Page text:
Leftist Andres Manuel Lopez Obrador said his protests over alleged electoral fraud that have clogged Mexico City's center will transform into a long-term radical movement to change the nation.
The former Mexico City mayor, who claims electoral officials have tried to rig the July 2 presidential vote, told a crowd of about 5,000 supporters on Monday that his movement was just beginning.
"We are going to start a movement for the transformation of the nation's institutions," Lopez Obrador said. "We are going to transform our country and this is going to happen one way or the other."
The former Mexico City mayor has led a wave of protests to demand a vote by vote recount of the presidential election. An official count gave ruling party candidate Felipe Calderon an advantage of 0.6 percent, or about 240,000 votes, over Lopez Obrador.
The leftist candidate claims that a ballot-by-ballot recount would show he is the true winner.
On Monday, he lead a demonstration outside the Federal Electoral Tribunal, which ruled that it would only recount ballots at about 9 percent of the nation's 130,000 polling places, where it said there was evidence that the vote may have been miscounted.
Lopez Obrador wants the court to recount all of the 41 million votes cast and warned there would be consequences if it didn't agree.
"What is going to happen if they ratify this imposition?" he said in an angry, somewhat hoarse voice to his followers.
"Revolution!" his supporters replied with their fists in the air.
The court's seven judges are unlikely to be swayed. They voted unanimously for a partial recount that will begin today and last no longer than five days. They have until Sept. 6 to declare a president-elect or annul the race.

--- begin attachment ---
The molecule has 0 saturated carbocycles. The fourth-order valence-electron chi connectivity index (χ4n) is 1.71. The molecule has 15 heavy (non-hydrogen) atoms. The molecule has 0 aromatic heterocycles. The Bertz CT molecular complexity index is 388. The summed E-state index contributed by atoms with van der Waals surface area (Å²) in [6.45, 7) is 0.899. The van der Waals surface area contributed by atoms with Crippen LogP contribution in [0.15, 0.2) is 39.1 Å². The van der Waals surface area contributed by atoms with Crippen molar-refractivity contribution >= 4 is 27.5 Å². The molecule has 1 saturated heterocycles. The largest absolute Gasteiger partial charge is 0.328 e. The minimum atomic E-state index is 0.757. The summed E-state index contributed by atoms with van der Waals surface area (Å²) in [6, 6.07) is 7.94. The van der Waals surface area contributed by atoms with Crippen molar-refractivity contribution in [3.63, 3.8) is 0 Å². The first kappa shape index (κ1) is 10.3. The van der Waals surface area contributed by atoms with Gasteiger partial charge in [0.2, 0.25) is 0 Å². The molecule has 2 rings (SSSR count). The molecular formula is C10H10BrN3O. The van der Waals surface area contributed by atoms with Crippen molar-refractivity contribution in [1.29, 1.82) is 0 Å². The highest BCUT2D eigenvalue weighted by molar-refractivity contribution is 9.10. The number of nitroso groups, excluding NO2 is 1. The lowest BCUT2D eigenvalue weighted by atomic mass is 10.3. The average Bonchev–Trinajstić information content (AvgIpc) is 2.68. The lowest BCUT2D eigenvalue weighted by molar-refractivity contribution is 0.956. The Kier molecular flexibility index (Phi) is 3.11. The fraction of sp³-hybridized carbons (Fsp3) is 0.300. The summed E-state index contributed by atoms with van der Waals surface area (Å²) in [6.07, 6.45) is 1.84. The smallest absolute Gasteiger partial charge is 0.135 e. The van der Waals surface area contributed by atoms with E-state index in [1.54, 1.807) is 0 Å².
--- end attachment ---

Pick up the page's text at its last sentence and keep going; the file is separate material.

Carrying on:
To press his case, leaders of parties supporting Lopez Obrador have called on protesters to follow Fox and demonstrate at every one of the president's public events.
On Monday, two Lopez Obrador supporters heckled President Vicente Fox, waving a banner that declared him a "traitor" as he spoke before a group of Indians in the state of Puebla.
Lopez Obrador has accused Fox, whose historic victory in 2000 ended 71 years of one-party rule, of using the presidency to ensure that his party won the election and called him a "traitor to democracy."
"Liberty of expression should be used responsibly," Fox replied to the hecklers. "Calling somebody a traitor is very serious. Nobody in this country should call somebody a traitor."
Supporters of Lopez Obrador have held a weeklong blockade of the capital's financial and cultural heart that is costing the city an estimated US$23 million a day in lost commerce and causing traffic jams throughout the city.
Although Lopez Obrador has urged the protesters to remain peaceful, many say they are ready for confrontation.
"We will carry on as far as possible," said protester Francisco Estrada, "until the people's will is fulfilled."
Representatives of Lopez Obrador's Democratic Revolution Party and Calderon's National Action Party will observe the partial recount, examining the markings on each ballot and challenging votes where they can.
The process could potentially swing the count in Lopez Obrador's favor. However, overcoming a 244,000-vote lead by re-examining just 9 percent of the ballots will be difficult.